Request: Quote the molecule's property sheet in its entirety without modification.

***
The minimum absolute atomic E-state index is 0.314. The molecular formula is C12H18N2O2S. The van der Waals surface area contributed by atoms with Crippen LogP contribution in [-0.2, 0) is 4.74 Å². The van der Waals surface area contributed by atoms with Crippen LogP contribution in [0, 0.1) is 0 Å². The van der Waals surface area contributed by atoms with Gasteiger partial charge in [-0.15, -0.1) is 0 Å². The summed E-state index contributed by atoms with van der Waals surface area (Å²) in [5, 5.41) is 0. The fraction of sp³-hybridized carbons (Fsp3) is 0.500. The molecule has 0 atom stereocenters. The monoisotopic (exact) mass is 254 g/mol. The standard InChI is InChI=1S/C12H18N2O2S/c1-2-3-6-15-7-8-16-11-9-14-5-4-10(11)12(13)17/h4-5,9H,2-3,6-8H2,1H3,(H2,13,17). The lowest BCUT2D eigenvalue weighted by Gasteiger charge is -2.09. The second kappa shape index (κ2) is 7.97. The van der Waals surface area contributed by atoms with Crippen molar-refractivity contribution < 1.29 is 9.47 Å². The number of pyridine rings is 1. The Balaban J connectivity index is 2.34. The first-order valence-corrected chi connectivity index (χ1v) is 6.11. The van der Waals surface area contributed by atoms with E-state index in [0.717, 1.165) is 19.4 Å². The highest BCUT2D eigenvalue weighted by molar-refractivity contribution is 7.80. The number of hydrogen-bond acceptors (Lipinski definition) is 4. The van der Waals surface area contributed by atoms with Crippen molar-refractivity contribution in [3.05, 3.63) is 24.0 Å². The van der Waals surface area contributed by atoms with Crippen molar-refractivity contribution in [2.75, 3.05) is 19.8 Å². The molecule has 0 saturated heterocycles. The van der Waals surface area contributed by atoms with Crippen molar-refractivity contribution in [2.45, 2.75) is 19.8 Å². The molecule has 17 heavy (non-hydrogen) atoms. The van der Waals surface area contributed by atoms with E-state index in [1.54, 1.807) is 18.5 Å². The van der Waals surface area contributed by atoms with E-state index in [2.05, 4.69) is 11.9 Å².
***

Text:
The minimum absolute atomic E-state index is 0.314. The molecular formula is C12H18N2O2S. The van der Waals surface area contributed by atoms with Crippen LogP contribution in [-0.2, 0) is 4.74 Å². The van der Waals surface area contributed by atoms with Crippen LogP contribution in [0, 0.1) is 0 Å². The van der Waals surface area contributed by atoms with Gasteiger partial charge in [-0.15, -0.1) is 0 Å². The summed E-state index contributed by atoms with van der Waals surface area (Å²) in [5, 5.41) is 0. The fraction of sp³-hybridized carbons (Fsp3) is 0.500. The molecule has 0 atom stereocenters. The monoisotopic (exact) mass is 254 g/mol. The standard InChI is InChI=1S/C12H18N2O2S/c1-2-3-6-15-7-8-16-11-9-14-5-4-10(11)12(13)17/h4-5,9H,2-3,6-8H2,1H3,(H2,13,17). The lowest BCUT2D eigenvalue weighted by Gasteiger charge is -2.09. The second kappa shape index (κ2) is 7.97. The van der Waals surface area contributed by atoms with Crippen molar-refractivity contribution < 1.29 is 9.47 Å². The number of pyridine rings is 1. The Balaban J connectivity index is 2.34. The first-order valence-corrected chi connectivity index (χ1v) is 6.11. The van der Waals surface area contributed by atoms with E-state index in [0.717, 1.165) is 19.4 Å². The highest BCUT2D eigenvalue weighted by molar-refractivity contribution is 7.80. The number of hydrogen-bond acceptors (Lipinski definition) is 4. The van der Waals surface area contributed by atoms with Crippen molar-refractivity contribution in [3.05, 3.63) is 24.0 Å². The van der Waals surface area contributed by atoms with Crippen molar-refractivity contribution in [2.75, 3.05) is 19.8 Å². The molecule has 0 saturated heterocycles. The van der Waals surface area contributed by atoms with Crippen molar-refractivity contribution in [2.45, 2.75) is 19.8 Å². The molecule has 17 heavy (non-hydrogen) atoms. The van der Waals surface area contributed by atoms with E-state index in [1.54, 1.807) is 18.5 Å². The van der Waals surface area contributed by atoms with E-state index in [2.05, 4.69) is 11.9 Å².